The Changeling (1980) Review


“That house is not fit to live in. No one’s been able to live in it. It doesn’t want people.”

The first time I saw The Changeling,  it scared the crap out of me.   It was my brother’s eighth birthday party – a sunny Sunday afternoon is about as far from horror as you can get, and yet, I was absolutely terrified.  I’m sure being four years old had something to do with it.  Still, I remember being in a frozen horror, relieved when it ended, tormented by nightmares for weeks.  I hadn’t seen it since then.  I knew it wouldn’t terrify me like it did when I was a child, but I hoped it would at least hold up as a competently made film.  Thankfully, it did – The Changeling  is a classy, stately traditional ghost story, well acted, with considerable pathos.


Composer John Russell (George C. Scott) is a man racked with the agony of having lost his family in a tragic accident.  He takes up a teaching post at the behest of his friend, moving into an old estate where he can continue to work on his own compositions and grieve for his wife.  Shortly after moving in, he begins to hear strange sounds and see odd events.  Is he losing his grip with reality, or is someone, or something attempting to contact him from the other side?


Damn.  That opening.  Despite a lack of anything supernatural, the stark horrific reality of the opening of The Changeling is truly chilling.  It’s hard to think of a monster that could horrify more than watching a man witness the death of his family to chance in a simple, brutal accident, and George C. Scott wears that loss in every frame.  Speaking of George,  he bears the unfortunate distinction of having appeared in two of the most underrated horror films ever made: The Exorcist 3, and The Changeling.  While most people have at least heard of The Exorcist 3, The Changeling sadly remains mostly unknown.  No matter – Scott is great in The Changeling, just as he was in The Exorcist 3, bringing weight and believability to the role.


Director Peter Medak does a nice job building mood – this film is all dust and cobwebs and buried secrets.  The sound design is excellently creepy and reminiscent at times of The Haunting‘s sublime marriage of sound and camera work.  While there’s nothing particularly unique about The Changeling – this is a film that is, at its heart, a throwback to classic ghost stories – it’s a real pleasure to watch a serious ghost story well executed.  Fear is admirably built with sound and imagery rather than jump scares – a child’s ball becomes sinister when it bounces down the hardwood steps of an empty house, a rickety wheelchair becomes threatening in a dim, walled-off room.  Not everything is perfect – there’s a relationship between George C. Scott’s John Russel and his real estate agent Claire Norman (Scott’s real life wife Trish Van Devere) that never develops into anything at all, and the climax is a bit rushed – but whatever flaws exist, The Changeling has an eerie, inexorable power that few films can match.


The Changeling is a well-made, classy, classic ghost story with wonderful acting and great atmosphere.  It’s smart, and filmed with a rare level of respect for the material.  If you haven’t seen The Changeling, it comes highly recommended.


19 thoughts on “The Changeling (1980) Review

  1. Great review, still remains one of the creepiest films I’ve ever seen.

    I’ve never seen The Exorcist 3 but I’ve heard it’s really good and underrated. Must find out more!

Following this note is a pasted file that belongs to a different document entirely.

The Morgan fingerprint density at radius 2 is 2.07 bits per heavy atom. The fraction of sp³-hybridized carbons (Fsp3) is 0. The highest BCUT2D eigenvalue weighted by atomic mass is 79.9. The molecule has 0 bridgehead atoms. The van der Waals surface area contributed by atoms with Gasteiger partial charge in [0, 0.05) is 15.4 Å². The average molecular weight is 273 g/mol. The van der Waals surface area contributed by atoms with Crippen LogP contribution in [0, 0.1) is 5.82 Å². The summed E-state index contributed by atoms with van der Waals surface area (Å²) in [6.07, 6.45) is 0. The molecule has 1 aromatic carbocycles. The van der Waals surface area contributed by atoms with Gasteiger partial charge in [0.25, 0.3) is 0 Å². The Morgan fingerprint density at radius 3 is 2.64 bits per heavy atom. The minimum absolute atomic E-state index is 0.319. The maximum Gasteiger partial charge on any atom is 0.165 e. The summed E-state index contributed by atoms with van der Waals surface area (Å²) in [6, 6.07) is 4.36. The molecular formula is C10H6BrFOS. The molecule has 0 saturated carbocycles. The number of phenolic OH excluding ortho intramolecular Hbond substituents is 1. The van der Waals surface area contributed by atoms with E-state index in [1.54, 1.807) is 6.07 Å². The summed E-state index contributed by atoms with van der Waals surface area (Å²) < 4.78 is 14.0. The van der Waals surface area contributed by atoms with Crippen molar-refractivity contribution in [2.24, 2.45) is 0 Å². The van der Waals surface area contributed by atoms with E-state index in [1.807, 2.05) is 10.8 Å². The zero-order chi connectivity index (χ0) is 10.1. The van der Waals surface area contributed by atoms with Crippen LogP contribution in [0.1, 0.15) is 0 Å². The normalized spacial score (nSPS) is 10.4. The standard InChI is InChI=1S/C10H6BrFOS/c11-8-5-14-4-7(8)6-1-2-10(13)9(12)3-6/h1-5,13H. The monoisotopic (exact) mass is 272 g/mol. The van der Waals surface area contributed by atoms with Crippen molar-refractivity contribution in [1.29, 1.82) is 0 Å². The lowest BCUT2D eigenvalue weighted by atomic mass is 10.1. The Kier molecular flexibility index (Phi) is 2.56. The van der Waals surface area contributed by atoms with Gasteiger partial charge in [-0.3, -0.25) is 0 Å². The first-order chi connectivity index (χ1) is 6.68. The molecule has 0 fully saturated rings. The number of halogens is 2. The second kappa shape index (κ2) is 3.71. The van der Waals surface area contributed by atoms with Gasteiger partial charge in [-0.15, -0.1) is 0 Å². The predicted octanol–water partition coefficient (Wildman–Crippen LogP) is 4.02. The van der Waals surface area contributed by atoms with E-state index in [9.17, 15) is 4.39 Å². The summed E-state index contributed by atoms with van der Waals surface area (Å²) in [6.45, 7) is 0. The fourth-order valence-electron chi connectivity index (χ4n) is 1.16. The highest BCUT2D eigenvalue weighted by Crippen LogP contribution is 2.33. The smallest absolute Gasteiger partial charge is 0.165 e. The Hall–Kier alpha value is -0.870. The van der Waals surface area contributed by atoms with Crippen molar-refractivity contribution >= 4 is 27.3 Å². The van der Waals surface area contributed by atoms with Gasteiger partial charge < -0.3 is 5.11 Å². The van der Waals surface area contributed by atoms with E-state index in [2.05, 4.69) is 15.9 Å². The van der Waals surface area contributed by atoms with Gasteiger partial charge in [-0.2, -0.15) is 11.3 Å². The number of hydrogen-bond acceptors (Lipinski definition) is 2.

1. I’ve just ordered it on Amazon 🙂 I’ve heard so many good things about it, can’t just be coincidence! I’ve heard it’s a shame it wasn’t released under a different name rather than an ‘Exorcist sequel’. I’ll let you know my thoughts 🙂

  2. Concise review and correct. Changeling is eerie and certainly has a pervasive creepiness.

    Exorcist 3 is a MUST SEE. Underrated.

    A different layer of chills.

  3. I saw this film in my youth when it aired primetime on a network. I remember it as chilling but haven’t revisited it (yet). Peter Medack is a fine director, I really like his bizarre film The Ruling Class that questions the meaning of sanity amidst the British hierarchy and his Masters of Horror entry, The Washingtonions, is just as frighteningly eerie as The Changeling.

  4. Oh, man, this remains one of my top three horror movies of all time (‘The Others’ and ‘The Orphanage’ are the other two). This movie shows just how much atmosphere and tension you can create simply through slow, quiet moments. I’ll never ever forget the damned rubber ball scene.

  5. Great review, I really enjoyed this movie! I loved the scene where he finds the secret entrance in the closet because when I was a kid I always wanted to find a hidden door in our house; I’d pat down the walls of my closet looking for secret panels. George C. Scott is a very good actor. I got my twelve-year-old sister to watch this, thinking it was pretty tame but she hid her face the whole time, insisting that she just… didn’t… like… jump scares. The tension was a little much for her I think. I’m sorry you had the misfortune of watching this when you were four, it might seem silly now, but that kind of thing can leave a mark on people. My parents made sure I watched primarily kids movies as a child and some of those still scared the ever-loving dickens out of me!

  6. Agree with you on this movie – one of my favorite ghost stories of all time. I have it on DVD. I might need to dust it off and watch it again pretty soon. I also agree with you on The Exorcist 3. Almost rivals the original and it is by far the best sequel to ever come out of that series of movies.

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